The Theatreguide.London Review
Duke of York's Theatre 2009
Some prefer The Real Thing, and there will always be affection for R And G Are Dead, but to my mind Arcadia is Tom Stoppard's finest play.
And this thoroughly entertaining new production displays almost all its virtues and charm, in some cases more successfully than the original National Theatre production of 1993.
Stoppard is known for his wit and verbal inventiveness, but his real genius lies in turning the most unlikely and arcane topics into living dramatic metaphors, making us see and feel things in fresh ways (and, incidentally, teaching us a lot about subjects we may have thought beyond our abilities).
In this case he yokes together landscape gardening, algebra, post-Newtonian physics, Romantic poetry, historical research and sex - and makes them bounce off each other in ways that are not only thought-provoking but thoroughly delightful.
The play is set in a country estate in two time frames, 1809 and the present.
Back then, a precociously brilliant teenager is challenging her tutor, when he is not distracted by sexual escapades with various other women in the house, while the grounds of the estate are being transformed from classical 18th-century gardens to the new style of faux wildness, complete with newly-built ruins and hermitage.
In the present, two literary historians are searching for evidence to support their theories about the period, one trying to turn the resident hermit into a Romantic symbol, the other convinced that Lord Byron fought a duel here.
One of the jokes Stoppard lets us in on by showing both past and present is that the historians get everything wrong.
But he also shows us that in both periods a debate between rationality and romance was going on, and that attempts to make sense of the universe are repeatedly confounded by the refusal of reality to follow the neat patterns either science or sentiment tries to impose on it.
Real live people are likely to wander off their assumed demographic patterns when distracted by sex, and real physical objects don't always act as Newton or even Einstein said they should.
With full awareness of the pun, Stoppard warns that no science or academic system can fully account for 'the action of bodies in heat.'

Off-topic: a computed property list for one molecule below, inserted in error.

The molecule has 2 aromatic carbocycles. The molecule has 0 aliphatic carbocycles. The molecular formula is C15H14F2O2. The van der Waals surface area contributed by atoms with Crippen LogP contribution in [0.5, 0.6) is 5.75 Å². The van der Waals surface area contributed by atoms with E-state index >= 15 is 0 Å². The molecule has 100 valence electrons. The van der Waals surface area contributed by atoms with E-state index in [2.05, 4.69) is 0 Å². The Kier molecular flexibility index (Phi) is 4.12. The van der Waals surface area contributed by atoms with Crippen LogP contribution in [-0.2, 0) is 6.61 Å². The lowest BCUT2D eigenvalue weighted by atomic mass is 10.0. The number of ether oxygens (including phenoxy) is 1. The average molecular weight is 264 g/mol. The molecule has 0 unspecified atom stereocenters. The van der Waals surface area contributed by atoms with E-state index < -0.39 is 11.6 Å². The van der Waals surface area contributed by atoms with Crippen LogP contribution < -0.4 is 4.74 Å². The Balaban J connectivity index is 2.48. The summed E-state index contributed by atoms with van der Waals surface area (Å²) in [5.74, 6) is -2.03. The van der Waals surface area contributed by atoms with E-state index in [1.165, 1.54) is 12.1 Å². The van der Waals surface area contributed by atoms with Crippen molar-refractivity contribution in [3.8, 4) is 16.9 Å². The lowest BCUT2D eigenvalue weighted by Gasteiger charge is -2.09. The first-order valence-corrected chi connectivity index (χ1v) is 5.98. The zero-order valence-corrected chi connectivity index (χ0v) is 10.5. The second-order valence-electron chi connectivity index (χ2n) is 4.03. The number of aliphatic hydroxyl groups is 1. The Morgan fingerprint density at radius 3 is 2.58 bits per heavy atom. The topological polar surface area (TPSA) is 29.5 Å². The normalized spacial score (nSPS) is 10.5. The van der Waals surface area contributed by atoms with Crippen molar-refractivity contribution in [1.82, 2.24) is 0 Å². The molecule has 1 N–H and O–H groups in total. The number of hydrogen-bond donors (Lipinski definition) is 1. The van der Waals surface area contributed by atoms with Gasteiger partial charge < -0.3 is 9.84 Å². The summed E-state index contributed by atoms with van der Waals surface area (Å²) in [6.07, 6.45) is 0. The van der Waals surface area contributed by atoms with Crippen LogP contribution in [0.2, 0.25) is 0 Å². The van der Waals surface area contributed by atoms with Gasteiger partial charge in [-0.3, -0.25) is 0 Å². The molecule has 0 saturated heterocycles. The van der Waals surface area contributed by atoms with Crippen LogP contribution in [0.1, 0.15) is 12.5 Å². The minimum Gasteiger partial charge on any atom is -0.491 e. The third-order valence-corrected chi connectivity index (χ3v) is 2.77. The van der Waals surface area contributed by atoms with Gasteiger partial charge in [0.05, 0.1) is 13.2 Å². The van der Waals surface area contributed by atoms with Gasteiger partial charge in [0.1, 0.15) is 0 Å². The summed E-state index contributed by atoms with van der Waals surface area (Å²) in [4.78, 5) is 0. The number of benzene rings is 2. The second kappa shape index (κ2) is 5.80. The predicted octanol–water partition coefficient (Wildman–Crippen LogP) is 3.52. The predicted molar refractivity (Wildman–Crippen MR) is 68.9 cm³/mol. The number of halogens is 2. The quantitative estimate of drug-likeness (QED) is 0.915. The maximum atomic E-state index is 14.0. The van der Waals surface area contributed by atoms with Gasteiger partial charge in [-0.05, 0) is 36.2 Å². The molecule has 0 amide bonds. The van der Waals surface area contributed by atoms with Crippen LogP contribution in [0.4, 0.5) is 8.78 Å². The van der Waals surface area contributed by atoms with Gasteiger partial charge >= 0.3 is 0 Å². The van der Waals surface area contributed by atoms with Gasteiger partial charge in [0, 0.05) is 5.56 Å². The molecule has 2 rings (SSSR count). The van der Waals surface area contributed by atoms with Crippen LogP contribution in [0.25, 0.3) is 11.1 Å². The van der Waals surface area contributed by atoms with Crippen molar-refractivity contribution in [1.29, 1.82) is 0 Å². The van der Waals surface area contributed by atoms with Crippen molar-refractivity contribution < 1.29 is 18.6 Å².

And all this is fun. In the past, the student's enchanting mix of innocence and instinctive brilliance - Stoppard has her anticipating modern mathematics and physics by more than a hundred years - is as delightful as the revelations about the real meanings of the bits of evidence the modern researchers uncover and misinterpret.
In the present, their comical errors do not negate our appreciation of their dedication and enthusiasm, one methodical but romantic, the other imaginative but undisciplined.
Stoppard never takes sides in any of the open or implied debates - the play is a celebration of the complexity and messiness of life.
Also there in the present is a young scientist, and Stoppard gives him the most eloquent and thrilling speech in the play, as he describes the excitement of living in a time when all assumptions about how the universe runs are being rejected and there is nothing to do but learn.
But then the only moment to match this one directly contradicts it as one of the historians argues with contagious enthusiasm that poetry and human experiences are the only reality.
(Stoppard even plays with our expectations and assumptions as theatregoers, setting up two character pairings that all our experience tells us will end up as romances, and then showing life once again refusing to behave neatly.)
Acting honours go to Samantha Bond and especially Neil Pearson as the feuding academics in the present, Ed Stoppard (son of...) as the young scientist, and Dan Stevens as the amorous 19th-century tutor.
The one weak link in the whole evening is Jessie Cave, whose lumpen presence and performance completely miss the charm of the adolescent prodigy.
Except for that error in casting, director David Leveaux deserves praise for finding and bringing out all the intellectual fascination and sheer fun of the play.
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